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We are now 6 months into our emerging garden and it seems like a good time to take a step back and observe the progress. There have been some disappointments, but overall not too many. Here are a few thoughts so far…
Nasturtiums are a multi-functioning flower that I hope to always include in the my gardens. The flowers are edible, they shade soil to protect it from drying out quickly, and the bees are constantly swarming the budding flowers. Plus the seeds are so incredibly easy to save – it makes it unnecessary to ever buy more. Next year, though, the nasturtiums are going on the ground, and not in the vegetable beds. I have such limited space in there and although it’s lovely seeing a nasturtium lazily wind it’s way through my neat rows of veggies, they have taken over and I can’t bear to tear them out. The veggies are probably not performing as well as they could with the nasturtiums sucking up every empty space.
I am considering hammering in some strings of wire between our fence posts as a permanent support for whatever climbing vines I plant from year to year. The trellises are fabulous for the perennial jasmine, roses and hops, but I need something on a more massive scale for the annual beans. With as little effort as possible, I leaned some wooden poles against the fence and house, but the beans planted underneath have taken over and there is no additional support for them.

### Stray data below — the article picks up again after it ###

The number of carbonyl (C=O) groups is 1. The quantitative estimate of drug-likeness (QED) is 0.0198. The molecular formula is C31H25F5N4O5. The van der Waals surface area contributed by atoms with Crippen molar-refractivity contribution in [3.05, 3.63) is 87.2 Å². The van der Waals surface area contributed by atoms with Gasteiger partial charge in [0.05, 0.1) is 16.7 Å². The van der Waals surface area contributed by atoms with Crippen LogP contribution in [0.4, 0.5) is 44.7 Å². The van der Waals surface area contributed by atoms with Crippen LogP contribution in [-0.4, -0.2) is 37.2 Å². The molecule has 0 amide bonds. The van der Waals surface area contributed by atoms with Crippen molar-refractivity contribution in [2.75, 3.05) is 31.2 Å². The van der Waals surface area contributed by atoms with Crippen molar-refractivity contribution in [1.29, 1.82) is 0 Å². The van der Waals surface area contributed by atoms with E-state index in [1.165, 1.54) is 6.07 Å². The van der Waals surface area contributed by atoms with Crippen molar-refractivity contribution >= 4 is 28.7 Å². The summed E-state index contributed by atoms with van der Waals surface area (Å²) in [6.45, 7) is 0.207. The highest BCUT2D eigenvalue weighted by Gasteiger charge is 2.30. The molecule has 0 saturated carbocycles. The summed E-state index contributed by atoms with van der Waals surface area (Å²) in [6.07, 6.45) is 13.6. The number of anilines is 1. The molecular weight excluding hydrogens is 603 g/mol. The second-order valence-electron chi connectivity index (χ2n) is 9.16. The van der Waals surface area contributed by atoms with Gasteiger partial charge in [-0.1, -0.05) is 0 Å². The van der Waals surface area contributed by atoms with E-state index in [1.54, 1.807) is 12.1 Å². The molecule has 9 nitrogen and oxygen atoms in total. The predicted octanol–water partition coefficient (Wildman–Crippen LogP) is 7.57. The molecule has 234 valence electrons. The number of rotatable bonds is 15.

The swiss chard and beets just needed a little love. I am pretty sure their wilty leaves were the result of too little mulch in combination with my less frequent watering schedule. I water less to conserve during these warm months, but I was missing an extra heaping layer of mulch to balance that. Once the straw was laid down, these plants went back to business with lush leaves.
Constant clipping of the swiss chard and lettuce has gotten under control as the season has gone on. The chickens absolutely love to gobble up whatever we can’t eat, and it encourages the plants to produce new leaves. It also kept the lettuce from bolting too early in the season.
I was hesitant to throw on any chicken-manure over the bell peppers and eggplant because I was afraid the shot of nitrogen would encourage the plants to focus on growing pretty leaves and less on developing good fruit. It doesn’t seem to be the case though, as both appear to be producing more fruit while getting taller at the same time.
Next year I will include this Black heirloom tomato in my garden again. I will actually do a whole post in the Fall to talk about which plants I plan to use again, but I can’t wait to talk about this one. The fruit was so dense and the flavor was amazing. Plus I have this weird affinity for ugly fruits and veggies – it just makes them seem more natural to me I guess. The poor plant this year suffered though from being transplanted too late in the season. Portland’s mild and wet summer hasn’t really done any favors in general of the tomato plants, but I won’t hold that against them.
More and more squash and gourds are popping up everyday. The poor Trick or Treaters this year will barely be able to step on our front porch when it becomes so covered with pumpkins and ornamental gourds… The beans are coming on strong so I am keeping my eyes peeled for a good recipe. Perfect timing since we have eaten that Broccoli recipe 1-2 times a week since it was first discovered. Hope your garden is growing well!
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Written by Renee Wilkinson